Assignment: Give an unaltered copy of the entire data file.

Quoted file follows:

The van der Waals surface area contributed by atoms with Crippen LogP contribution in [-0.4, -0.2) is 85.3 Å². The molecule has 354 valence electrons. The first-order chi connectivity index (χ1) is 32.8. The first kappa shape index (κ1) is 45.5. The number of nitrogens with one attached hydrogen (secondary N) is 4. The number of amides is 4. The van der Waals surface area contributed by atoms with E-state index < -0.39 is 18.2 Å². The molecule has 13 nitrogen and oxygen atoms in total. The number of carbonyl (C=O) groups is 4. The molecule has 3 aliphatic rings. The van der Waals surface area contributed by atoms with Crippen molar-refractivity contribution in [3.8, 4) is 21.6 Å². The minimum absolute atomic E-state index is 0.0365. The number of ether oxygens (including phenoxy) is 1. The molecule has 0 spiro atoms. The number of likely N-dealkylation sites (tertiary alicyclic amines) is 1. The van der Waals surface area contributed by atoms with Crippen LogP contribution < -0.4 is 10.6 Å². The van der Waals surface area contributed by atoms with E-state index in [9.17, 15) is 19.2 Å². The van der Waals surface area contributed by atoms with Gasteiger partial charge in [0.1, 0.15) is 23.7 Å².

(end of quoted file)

The van der Waals surface area contributed by atoms with Crippen LogP contribution in [-0.4, -0.2) is 85.3 Å². The molecule has 354 valence electrons. The first-order chi connectivity index (χ1) is 32.8. The first kappa shape index (κ1) is 45.5. The number of nitrogens with one attached hydrogen (secondary N) is 4. The number of amides is 4. The van der Waals surface area contributed by atoms with E-state index < -0.39 is 18.2 Å². The molecule has 13 nitrogen and oxygen atoms in total. The number of carbonyl (C=O) groups is 4. The molecule has 3 aliphatic rings. The van der Waals surface area contributed by atoms with Crippen molar-refractivity contribution in [3.8, 4) is 21.6 Å². The minimum absolute atomic E-state index is 0.0365. The number of ether oxygens (including phenoxy) is 1. The molecule has 0 spiro atoms. The number of likely N-dealkylation sites (tertiary alicyclic amines) is 1. The van der Waals surface area contributed by atoms with Crippen LogP contribution < -0.4 is 10.6 Å². The van der Waals surface area contributed by atoms with E-state index in [9.17, 15) is 19.2 Å². The van der Waals surface area contributed by atoms with Gasteiger partial charge in [0.1, 0.15) is 23.7 Å².